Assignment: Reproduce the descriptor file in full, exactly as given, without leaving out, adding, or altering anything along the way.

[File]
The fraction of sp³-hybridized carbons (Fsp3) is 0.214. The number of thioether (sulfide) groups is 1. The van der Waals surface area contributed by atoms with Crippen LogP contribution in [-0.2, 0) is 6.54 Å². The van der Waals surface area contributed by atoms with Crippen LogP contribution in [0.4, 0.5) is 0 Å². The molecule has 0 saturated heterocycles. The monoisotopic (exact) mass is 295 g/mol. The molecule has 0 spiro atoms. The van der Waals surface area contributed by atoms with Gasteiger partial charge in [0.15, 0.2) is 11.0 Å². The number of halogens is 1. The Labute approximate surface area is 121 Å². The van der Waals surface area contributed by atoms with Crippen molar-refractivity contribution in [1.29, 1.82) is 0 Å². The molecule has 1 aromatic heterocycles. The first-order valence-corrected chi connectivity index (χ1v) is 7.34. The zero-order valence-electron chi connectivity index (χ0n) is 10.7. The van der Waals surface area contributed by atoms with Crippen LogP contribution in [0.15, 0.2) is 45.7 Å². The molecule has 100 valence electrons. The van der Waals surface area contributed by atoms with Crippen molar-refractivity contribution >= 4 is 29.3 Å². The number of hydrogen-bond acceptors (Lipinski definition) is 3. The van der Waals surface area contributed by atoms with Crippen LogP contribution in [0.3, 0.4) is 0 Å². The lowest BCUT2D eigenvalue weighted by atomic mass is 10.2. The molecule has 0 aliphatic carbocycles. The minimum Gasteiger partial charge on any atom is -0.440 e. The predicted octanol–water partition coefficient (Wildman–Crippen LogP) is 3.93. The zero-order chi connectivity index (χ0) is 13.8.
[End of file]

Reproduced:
The fraction of sp³-hybridized carbons (Fsp3) is 0.214. The number of thioether (sulfide) groups is 1. The van der Waals surface area contributed by atoms with Crippen LogP contribution in [-0.2, 0) is 6.54 Å². The van der Waals surface area contributed by atoms with Crippen LogP contribution in [0.4, 0.5) is 0 Å². The molecule has 0 saturated heterocycles. The monoisotopic (exact) mass is 295 g/mol. The molecule has 0 spiro atoms. The van der Waals surface area contributed by atoms with Gasteiger partial charge in [0.15, 0.2) is 11.0 Å². The number of halogens is 1. The Labute approximate surface area is 121 Å². The van der Waals surface area contributed by atoms with Crippen molar-refractivity contribution in [1.29, 1.82) is 0 Å². The molecule has 1 aromatic heterocycles. The first-order valence-corrected chi connectivity index (χ1v) is 7.34. The zero-order valence-electron chi connectivity index (χ0n) is 10.7. The van der Waals surface area contributed by atoms with Crippen LogP contribution in [0.15, 0.2) is 45.7 Å². The molecule has 100 valence electrons. The van der Waals surface area contributed by atoms with Crippen molar-refractivity contribution >= 4 is 29.3 Å². The number of hydrogen-bond acceptors (Lipinski definition) is 3. The van der Waals surface area contributed by atoms with Crippen LogP contribution in [0.3, 0.4) is 0 Å². The lowest BCUT2D eigenvalue weighted by atomic mass is 10.2. The molecule has 0 aliphatic carbocycles. The minimum Gasteiger partial charge on any atom is -0.440 e. The predicted octanol–water partition coefficient (Wildman–Crippen LogP) is 3.93. The zero-order chi connectivity index (χ0) is 13.8.